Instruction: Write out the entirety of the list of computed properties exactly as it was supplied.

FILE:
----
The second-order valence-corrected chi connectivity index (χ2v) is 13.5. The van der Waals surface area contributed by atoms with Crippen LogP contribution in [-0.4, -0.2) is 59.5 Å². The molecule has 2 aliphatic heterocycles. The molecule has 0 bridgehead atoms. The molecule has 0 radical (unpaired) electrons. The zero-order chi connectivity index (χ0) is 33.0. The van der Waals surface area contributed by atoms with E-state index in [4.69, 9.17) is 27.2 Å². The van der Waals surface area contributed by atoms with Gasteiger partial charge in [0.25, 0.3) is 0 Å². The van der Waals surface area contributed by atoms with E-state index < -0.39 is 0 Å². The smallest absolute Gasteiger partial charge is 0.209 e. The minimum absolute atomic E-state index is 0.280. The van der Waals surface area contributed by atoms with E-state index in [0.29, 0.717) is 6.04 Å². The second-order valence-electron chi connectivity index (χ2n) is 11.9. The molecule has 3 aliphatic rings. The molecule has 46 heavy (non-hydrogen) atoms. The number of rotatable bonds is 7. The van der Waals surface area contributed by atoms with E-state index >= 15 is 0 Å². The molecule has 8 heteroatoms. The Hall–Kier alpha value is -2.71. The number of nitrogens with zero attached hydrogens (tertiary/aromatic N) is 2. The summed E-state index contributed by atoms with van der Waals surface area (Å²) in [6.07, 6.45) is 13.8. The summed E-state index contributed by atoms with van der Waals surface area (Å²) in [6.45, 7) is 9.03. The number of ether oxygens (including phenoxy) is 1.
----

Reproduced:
The second-order valence-corrected chi connectivity index (χ2v) is 13.5. The van der Waals surface area contributed by atoms with Crippen LogP contribution in [-0.4, -0.2) is 59.5 Å². The molecule has 2 aliphatic heterocycles. The molecule has 0 bridgehead atoms. The molecule has 0 radical (unpaired) electrons. The zero-order chi connectivity index (χ0) is 33.0. The van der Waals surface area contributed by atoms with E-state index in [4.69, 9.17) is 27.2 Å². The van der Waals surface area contributed by atoms with Gasteiger partial charge in [0.25, 0.3) is 0 Å². The van der Waals surface area contributed by atoms with E-state index < -0.39 is 0 Å². The smallest absolute Gasteiger partial charge is 0.209 e. The minimum absolute atomic E-state index is 0.280. The van der Waals surface area contributed by atoms with E-state index in [0.29, 0.717) is 6.04 Å². The second-order valence-electron chi connectivity index (χ2n) is 11.9. The molecule has 3 aliphatic rings. The molecule has 46 heavy (non-hydrogen) atoms. The number of rotatable bonds is 7. The van der Waals surface area contributed by atoms with E-state index >= 15 is 0 Å². The molecule has 8 heteroatoms. The Hall–Kier alpha value is -2.71. The number of nitrogens with zero attached hydrogens (tertiary/aromatic N) is 2. The summed E-state index contributed by atoms with van der Waals surface area (Å²) in [6.07, 6.45) is 13.8. The summed E-state index contributed by atoms with van der Waals surface area (Å²) in [6.45, 7) is 9.03. The number of ether oxygens (including phenoxy) is 1.